One thought I had on that was that we have consultation periods, but as we all know, consultation can be a small number of very squeaky wheels that take up the opportunity, and are then painted as being “the community”. Given the recent narrow interest in parliamentary boundaries, this might be an area for some of the more innovative techniques for consulting publics, such as citizens’ juries and deliberative democracy mechanisms, where you could take randomly selected citizens for a particular region and use them as a way of consulting. Then actual people could tell you whether they thought a bridge being in one constituency or another really mattered, as opposed to those who take the initiative to write the letter and subsequently take on a cloak of authority when they may represent a tiny fraction of the real population.
Q Thank you; that is a helpful suggestion. I know that the four Boundary Commissions are listening very carefully to these witness sessions and so may well have a moment to give some thought to that as a method.
Can I round off my international comparison questions by checking whether New Zealand or any other countries that you are aware of also run with a judge-led process, securing a high level of independence, as we do in this country?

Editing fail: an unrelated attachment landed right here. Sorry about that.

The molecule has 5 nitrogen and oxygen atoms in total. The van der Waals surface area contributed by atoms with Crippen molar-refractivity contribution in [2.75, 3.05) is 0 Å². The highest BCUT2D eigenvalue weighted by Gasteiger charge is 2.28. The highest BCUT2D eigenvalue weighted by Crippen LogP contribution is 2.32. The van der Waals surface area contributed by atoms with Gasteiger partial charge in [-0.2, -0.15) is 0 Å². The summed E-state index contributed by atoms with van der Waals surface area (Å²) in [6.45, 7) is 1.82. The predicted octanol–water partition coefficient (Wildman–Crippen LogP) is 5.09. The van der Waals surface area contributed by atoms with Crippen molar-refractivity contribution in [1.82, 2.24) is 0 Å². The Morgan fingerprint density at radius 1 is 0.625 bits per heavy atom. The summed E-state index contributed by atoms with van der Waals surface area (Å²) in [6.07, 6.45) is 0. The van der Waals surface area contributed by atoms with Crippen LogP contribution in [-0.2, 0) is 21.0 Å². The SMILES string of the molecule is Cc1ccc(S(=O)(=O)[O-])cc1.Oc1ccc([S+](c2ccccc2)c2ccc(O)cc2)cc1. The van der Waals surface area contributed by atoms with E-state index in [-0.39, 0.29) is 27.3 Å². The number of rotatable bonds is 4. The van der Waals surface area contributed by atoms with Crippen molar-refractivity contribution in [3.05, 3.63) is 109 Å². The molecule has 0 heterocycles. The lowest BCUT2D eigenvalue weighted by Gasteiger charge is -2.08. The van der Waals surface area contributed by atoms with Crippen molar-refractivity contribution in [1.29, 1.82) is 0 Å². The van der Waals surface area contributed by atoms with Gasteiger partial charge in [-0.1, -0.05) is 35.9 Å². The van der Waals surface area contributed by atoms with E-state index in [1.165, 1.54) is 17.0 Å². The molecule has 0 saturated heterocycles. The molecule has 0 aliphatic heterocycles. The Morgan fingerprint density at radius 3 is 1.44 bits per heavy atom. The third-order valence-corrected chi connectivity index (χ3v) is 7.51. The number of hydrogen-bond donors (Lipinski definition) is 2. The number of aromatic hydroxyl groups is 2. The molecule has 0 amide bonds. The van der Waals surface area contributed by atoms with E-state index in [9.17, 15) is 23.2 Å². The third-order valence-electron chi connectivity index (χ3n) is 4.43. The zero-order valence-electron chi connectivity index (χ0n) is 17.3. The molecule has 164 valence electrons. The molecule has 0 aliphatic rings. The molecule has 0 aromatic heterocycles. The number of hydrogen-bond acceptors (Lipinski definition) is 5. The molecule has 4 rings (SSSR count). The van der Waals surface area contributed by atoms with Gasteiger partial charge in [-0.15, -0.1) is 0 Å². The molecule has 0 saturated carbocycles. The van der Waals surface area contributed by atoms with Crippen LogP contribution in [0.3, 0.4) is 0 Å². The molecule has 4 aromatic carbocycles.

That has been a feature in New Zealand, and I know it is in other jurisdictions as well. One of the dilemmas to resolve is whether you draw up a list of positions you want to serve on the commission and to make the decisions—and in that sense you are blind to whoever the postholder happens to be when the review is done—or whether there are particular people who you think have the skills and strength and integrity to run the decision process for that particular round. That is something for the Committee to think about, because if you nominate particular positions, you always know who will be responsible for the decision, seeing as there will not be that final parliamentary vote, and that may have an impact on recruitment decisions, because those extra responsibilities are thought about. Alternatively, if there are particular people deemed appropriate for that time, that might reflect on whether or not it is judge-led, or whether there is some other structure that might be important.
Rounding off on that point, what you have to have at the back of your mind when coming up with these systems is what happens if they fall into the hands of a bad actor or a disruptive actor, or somebody who says, “This is just a bunch of conventions. It’s not really written down anywhere. We can drive a lorry through this.” The UK system is so trusted and has not gone down the Americanised gerrymander system, so that has got to be protected at all costs. That might lead you to want to be a little bit more prescriptive at the beginning, seeing that you are conceding that final vote at the end.